One of my favorite ways to use box squats before a big lifting day is as a primer and activator.
I will take a lighter weight, like a 20lb medicine ball, and do box squats at low depth, with an emphasis of moving very quickly out of the hole.
This emphasis on speed out of the hole preps my body and muscles for the heavy lifts to come later in the workout. Think of it as a neuromuscular warm-up.
Benefit 5: More consistent squat depth
There is plenty of (usually healthy) discussion on the proper depth for squatting. Ultimately, squat depth matters insofar as it relates to your training goals.
Box squats provide unmistakable feedback that you’ve reached end of range, guaranteeing that you are hitting the exact same depth with each repetition.
Let’s be honest: there are some moments where we sacrifice a little bit of range of motion to pad the rep count.
The box forces you to be real with depth and range of motion.
Benefit 6: Added confidence and heavier weights
This benefit is purely anecdotal, but I’ve experienced it myself and seen it frequently with clients over the years.
Having the box there gives an added layer of confidence and helps people chase bigger numbers than they normally would.
Perhaps this is because there is less strain on the knees, or there is that added sprinkle of confidence knowing that even if you fail the lift, you won’t get crumpled up like a rusty lawn chair.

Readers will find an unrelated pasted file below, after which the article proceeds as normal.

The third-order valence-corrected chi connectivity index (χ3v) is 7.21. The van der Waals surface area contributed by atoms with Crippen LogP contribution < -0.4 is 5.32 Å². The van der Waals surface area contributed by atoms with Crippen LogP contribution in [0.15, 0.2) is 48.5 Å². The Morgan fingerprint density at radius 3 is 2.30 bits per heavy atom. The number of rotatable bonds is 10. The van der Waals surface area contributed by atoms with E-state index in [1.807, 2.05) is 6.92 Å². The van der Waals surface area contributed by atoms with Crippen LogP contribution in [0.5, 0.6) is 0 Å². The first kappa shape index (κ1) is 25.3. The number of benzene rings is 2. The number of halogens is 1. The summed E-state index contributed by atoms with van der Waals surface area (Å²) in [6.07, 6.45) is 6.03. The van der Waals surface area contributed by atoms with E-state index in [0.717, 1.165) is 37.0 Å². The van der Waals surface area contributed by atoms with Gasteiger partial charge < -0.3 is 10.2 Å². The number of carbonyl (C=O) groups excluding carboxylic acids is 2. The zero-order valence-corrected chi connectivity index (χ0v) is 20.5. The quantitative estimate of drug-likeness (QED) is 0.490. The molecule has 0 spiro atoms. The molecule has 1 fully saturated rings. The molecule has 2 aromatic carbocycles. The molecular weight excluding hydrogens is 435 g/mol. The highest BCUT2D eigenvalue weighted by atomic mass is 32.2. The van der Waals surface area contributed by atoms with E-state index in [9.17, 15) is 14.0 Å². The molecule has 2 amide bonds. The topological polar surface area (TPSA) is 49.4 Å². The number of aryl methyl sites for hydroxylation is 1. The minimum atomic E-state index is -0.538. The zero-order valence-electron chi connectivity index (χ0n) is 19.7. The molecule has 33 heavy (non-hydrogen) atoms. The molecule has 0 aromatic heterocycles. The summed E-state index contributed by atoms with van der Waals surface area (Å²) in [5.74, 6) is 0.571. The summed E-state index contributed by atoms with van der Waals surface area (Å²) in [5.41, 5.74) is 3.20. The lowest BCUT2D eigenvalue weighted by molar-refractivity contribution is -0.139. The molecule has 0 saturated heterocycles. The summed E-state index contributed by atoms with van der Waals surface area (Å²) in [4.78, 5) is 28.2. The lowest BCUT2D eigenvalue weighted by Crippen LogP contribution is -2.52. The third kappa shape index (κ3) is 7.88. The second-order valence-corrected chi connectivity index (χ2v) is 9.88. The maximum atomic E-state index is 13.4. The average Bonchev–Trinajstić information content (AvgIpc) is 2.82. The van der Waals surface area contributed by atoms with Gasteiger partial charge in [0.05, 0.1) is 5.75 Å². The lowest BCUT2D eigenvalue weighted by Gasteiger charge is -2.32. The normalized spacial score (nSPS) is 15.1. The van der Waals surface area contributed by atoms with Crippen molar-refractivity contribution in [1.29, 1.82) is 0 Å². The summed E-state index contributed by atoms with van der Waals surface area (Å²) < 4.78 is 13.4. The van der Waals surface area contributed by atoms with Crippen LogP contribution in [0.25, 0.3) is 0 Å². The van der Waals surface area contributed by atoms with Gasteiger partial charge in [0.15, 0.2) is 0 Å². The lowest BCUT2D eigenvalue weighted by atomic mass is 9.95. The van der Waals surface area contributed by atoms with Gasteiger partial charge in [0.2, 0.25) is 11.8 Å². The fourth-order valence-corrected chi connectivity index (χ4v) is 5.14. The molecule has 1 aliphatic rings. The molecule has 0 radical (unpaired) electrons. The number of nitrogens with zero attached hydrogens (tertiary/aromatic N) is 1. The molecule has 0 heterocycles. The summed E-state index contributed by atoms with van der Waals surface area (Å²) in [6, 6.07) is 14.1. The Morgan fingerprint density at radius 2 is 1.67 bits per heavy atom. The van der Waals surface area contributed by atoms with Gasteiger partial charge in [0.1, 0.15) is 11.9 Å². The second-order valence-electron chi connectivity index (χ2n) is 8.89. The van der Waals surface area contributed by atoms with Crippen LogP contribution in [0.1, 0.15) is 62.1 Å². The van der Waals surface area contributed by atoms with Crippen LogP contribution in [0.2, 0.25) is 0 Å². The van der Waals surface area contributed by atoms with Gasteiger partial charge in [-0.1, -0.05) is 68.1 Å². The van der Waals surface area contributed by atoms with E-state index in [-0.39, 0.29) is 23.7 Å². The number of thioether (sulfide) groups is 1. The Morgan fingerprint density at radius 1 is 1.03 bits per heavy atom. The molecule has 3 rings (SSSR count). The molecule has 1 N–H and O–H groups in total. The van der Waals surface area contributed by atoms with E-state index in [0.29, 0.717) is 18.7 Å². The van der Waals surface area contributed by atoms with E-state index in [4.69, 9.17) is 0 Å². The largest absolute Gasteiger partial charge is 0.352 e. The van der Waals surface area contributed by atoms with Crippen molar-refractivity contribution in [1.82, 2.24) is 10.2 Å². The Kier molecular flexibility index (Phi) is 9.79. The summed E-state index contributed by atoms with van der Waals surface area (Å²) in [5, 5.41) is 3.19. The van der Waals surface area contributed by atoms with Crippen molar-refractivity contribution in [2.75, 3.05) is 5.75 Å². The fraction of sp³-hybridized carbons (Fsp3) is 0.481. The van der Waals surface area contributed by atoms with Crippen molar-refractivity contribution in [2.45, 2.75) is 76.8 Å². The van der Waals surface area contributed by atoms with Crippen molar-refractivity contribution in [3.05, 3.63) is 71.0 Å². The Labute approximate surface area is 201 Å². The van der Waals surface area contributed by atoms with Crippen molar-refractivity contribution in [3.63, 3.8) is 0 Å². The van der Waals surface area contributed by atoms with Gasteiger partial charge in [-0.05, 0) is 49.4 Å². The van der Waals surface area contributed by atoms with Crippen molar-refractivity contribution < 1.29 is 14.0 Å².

More likely, it’s because the box squats break up the phases of a regular squat.
Think about it: when doing regular squats, the work is continuous: Eccentric (going down), static phase (bottom), concentric (going up).
During all three phases, you are burning considerable energy, and this steady expenditure of energy likely decreases power output over the course of the rep.
The box squat breaks the movement into two distinct phases.
Go down. Pause (rest). Go up.
I’ve noticed that I can generate a lot more power going up with that pause on a box squat, likely because of that brief pause of energy expenditure while sitting on the box.
Benefit 7: Customizable depth
One of the sneaky things I love about this squat variation is that you can set the height of the box to predetermined height.
A higher box is great for lifters coming off of a knee injury and want to begin the process of loading the tendons in the quads and patella without pushing them to the brink of failure.
For athletes who want to go heavy on quarter squats, a higher box set up can be used here as well.
A lower box set-up (with lighter weight) is a tool for helping lifters get better at busting out of the hole.
Because there is a pause at the descent as you rest your butt on the box, elastic energy dissipates, and you lose the “bounce” that you’d normally get from a boxless squat.
This pause is everything and forces you to really power your way out of the hole, which is why you should start this type of depth training with lighter weight than you’d normally squat with.
In the same way that you can set the barbell height on a squat rack, you can stack (or unstack) the box to line up with your goals in the gym.
Benefit 8: Greater posterior chain development
With the box lined up against the back of your calves, you are forced to recruit more of your posterior chain when doing box squats.